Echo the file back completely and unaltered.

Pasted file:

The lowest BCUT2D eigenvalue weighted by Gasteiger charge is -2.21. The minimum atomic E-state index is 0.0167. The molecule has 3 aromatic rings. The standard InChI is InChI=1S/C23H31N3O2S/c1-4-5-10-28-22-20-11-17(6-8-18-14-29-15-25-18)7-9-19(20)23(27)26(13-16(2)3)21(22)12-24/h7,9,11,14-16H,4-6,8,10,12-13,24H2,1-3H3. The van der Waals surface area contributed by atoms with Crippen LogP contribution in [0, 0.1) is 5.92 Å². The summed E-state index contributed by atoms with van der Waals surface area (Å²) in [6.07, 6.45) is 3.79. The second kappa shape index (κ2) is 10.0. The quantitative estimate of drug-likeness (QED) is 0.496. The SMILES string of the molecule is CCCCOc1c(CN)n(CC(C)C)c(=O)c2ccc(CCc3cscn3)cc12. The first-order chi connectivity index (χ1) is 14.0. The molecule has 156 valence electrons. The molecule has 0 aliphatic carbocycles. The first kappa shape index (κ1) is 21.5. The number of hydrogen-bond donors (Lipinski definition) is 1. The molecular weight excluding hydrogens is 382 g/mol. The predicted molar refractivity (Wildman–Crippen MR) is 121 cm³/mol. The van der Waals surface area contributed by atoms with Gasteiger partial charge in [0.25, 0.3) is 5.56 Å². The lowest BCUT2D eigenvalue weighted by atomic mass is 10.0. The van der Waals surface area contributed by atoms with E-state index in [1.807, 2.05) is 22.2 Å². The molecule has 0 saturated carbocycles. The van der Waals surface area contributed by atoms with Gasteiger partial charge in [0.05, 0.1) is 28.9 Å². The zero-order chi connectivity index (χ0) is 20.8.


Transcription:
The lowest BCUT2D eigenvalue weighted by Gasteiger charge is -2.21. The minimum atomic E-state index is 0.0167. The molecule has 3 aromatic rings. The standard InChI is InChI=1S/C23H31N3O2S/c1-4-5-10-28-22-20-11-17(6-8-18-14-29-15-25-18)7-9-19(20)23(27)26(13-16(2)3)21(22)12-24/h7,9,11,14-16H,4-6,8,10,12-13,24H2,1-3H3. The van der Waals surface area contributed by atoms with Crippen LogP contribution in [0, 0.1) is 5.92 Å². The summed E-state index contributed by atoms with van der Waals surface area (Å²) in [6.07, 6.45) is 3.79. The second kappa shape index (κ2) is 10.0. The quantitative estimate of drug-likeness (QED) is 0.496. The SMILES string of the molecule is CCCCOc1c(CN)n(CC(C)C)c(=O)c2ccc(CCc3cscn3)cc12. The first-order chi connectivity index (χ1) is 14.0. The molecule has 156 valence electrons. The molecule has 0 aliphatic carbocycles. The first kappa shape index (κ1) is 21.5. The number of hydrogen-bond donors (Lipinski definition) is 1. The molecular weight excluding hydrogens is 382 g/mol. The predicted molar refractivity (Wildman–Crippen MR) is 121 cm³/mol. The van der Waals surface area contributed by atoms with Gasteiger partial charge in [0.25, 0.3) is 5.56 Å². The lowest BCUT2D eigenvalue weighted by atomic mass is 10.0. The van der Waals surface area contributed by atoms with E-state index in [1.807, 2.05) is 22.2 Å². The molecule has 0 saturated carbocycles. The van der Waals surface area contributed by atoms with Gasteiger partial charge in [0.05, 0.1) is 28.9 Å². The zero-order chi connectivity index (χ0) is 20.8.